In 2015 I suffered from a mental illness that statistically has the highest mortality rate, especially among young women: anorexia nervosa. Calories dominated my waking mind, and it was easy to hide this illness from everyone thanks to a diagnosed b12 deficiency due to my starvation. Yet, the emergence of uncontrollable binges coupled with purging and a profound self-awareness that there was only one outcome of anorexia, that being death, made me yearn for recovery. If it had not been for a friend who somehow discovered me on a pro-anorexia website, I might not have found it. So my journey began, beginning with a four-day hospital stay followed by months of meeting with an eating disorder therapist until I regained the weight I lost. The threat of being hospitalized again sat on the table if I lost even a pound. Many of those with anorexia relapse. I did not, likely because I craved recovery. I did not wish to return to the constant hunger, the self-hatred, being cold all the time, and the guilt of why I was even doing this to myself to begin with. To keep me on the recovery track and to avoid relapse, I joined a recovery forum where we spoke of nothing but recovery and posted recovery meals that ranged from nutritious salads all the way to ice cream. It was not just about putting on weight, but on developing a healthy relationship with food, regardless of its calorie content. Recovery was not always easy. Some moments I hated it and wished I had not been caught. I also hated always being watched while I ate and never being able to eat in my room. In fact, even though I did not relapse, I almost did by taking advantage of my parents’ treadmill and walking on an incline for an entire hour every day. Needless to say, my parents removed the key from the treadmill and hid it. Anorexia is a voice, one different for every sufferer. It might tell one person to stop gaining weight because she is fat. It might tell another, like me, to stop eating because you are losing control. Yet, I always remained honest with my eating disorder therapist because he was the only one who understood that even if the eating disorder was something I chose, I could no longer control it without help. Those once a week visits kept me true and kept the voice from controlling me again. The more I stayed involved in my recovery forum, the more recovery began to influence my life as I searched out recovery blogs. I found one where the blogger became a personal trainer, which is not uncommon among recovering anorectics. As I researched this career more, I began to realize that perhaps this is what I was meant to do. I wanted to promote self-love and a positive body image. I wanted to ensure future clients would seek to lose weight the healthy way so that way they would never hate themselves the way I did. I threw myself into my studies, earning my certification within six months. I have since gone on to earn a myriad of others, including NSCA’s Certified Strength and Conditioning Specialty. My first year of personal training showed me what I truly loved, and that was learning about and working with special populations. There is something truly gratifying about restoring the confidence of an injured individual who was afraid to exercise before thanks to said injury. Yet, it was working with these individuals that made me want to do much more: I want the knowledge to actually treat the condition and not just merely teach people how to work around it. One could argue anorexia is the reason for discovering personal training and thus physical therapy, but I would argue my recovery is the primary influence for making me discover my ultimate purpose in life—to be a practitioner who improves mobility and relieves pain. It is a very different career because self-image is not a factor like it is for those who seek personal trainers. Nonetheless, pain can prevent people from being able to live their lives, and pain can harm someone’s self-esteem. I have seen this in the observation hours I have done. Yet, what I have also seen is the beauty of healing and what it does for a person’s life. I want to take part in that, and every day I thank my recovery for making me discover such a wonderful field. Recovery has made me a much more empathetic person, a trait I know is crucial as a physical therapist.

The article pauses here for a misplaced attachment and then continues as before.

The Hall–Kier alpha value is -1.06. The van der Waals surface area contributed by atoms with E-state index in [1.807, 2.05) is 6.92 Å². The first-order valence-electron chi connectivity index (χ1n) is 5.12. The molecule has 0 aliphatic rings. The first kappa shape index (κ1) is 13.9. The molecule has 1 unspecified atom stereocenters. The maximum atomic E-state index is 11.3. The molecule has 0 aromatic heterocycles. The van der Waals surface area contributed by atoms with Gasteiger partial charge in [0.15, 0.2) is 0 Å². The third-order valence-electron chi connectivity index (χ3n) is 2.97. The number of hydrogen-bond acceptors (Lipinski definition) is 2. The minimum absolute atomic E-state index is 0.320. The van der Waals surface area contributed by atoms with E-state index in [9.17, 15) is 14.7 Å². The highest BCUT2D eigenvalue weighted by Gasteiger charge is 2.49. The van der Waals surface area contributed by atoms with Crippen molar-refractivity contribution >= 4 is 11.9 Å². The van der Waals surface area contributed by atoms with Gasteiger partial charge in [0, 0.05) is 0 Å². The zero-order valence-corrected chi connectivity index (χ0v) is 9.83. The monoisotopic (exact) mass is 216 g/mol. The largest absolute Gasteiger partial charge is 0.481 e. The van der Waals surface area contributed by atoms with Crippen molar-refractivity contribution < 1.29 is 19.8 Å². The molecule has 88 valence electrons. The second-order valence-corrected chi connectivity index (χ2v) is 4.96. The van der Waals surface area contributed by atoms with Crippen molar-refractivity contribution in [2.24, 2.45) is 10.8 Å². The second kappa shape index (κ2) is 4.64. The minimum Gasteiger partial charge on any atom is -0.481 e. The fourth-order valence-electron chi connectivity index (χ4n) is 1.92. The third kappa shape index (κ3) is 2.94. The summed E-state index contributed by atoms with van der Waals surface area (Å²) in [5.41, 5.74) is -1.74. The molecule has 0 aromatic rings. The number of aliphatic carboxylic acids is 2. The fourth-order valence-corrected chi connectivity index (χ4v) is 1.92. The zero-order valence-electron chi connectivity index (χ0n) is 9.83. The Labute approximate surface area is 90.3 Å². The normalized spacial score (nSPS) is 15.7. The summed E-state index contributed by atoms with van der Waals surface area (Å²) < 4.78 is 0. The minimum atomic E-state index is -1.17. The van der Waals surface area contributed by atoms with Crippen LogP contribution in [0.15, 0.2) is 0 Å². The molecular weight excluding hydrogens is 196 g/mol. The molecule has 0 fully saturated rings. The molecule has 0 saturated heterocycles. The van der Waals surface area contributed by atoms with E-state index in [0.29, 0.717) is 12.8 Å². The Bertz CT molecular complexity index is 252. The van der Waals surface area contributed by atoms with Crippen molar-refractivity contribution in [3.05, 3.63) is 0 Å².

The struggle with the PTCAS essay is that you are limited with the amount of characters you have. So originally I summarized my whole journey with anorexia, from the development of it to the recovery from it. This didn’t allow me much room to talk about anything else, save for a small paragraph tying it into physical therapy. As you can also see, even though the topic doesn’t outright ask you about physical therapy, you must find a way to tie your experiences into it. As you can also see in the paragraph before the last one, you have to gloat a little bit. That’s not something I did in the first draft. I barely talked about my accomplishments because I spent a lot of time detailing my story of anorexia and how it led to physical therapy. I’m also a modest person by nature.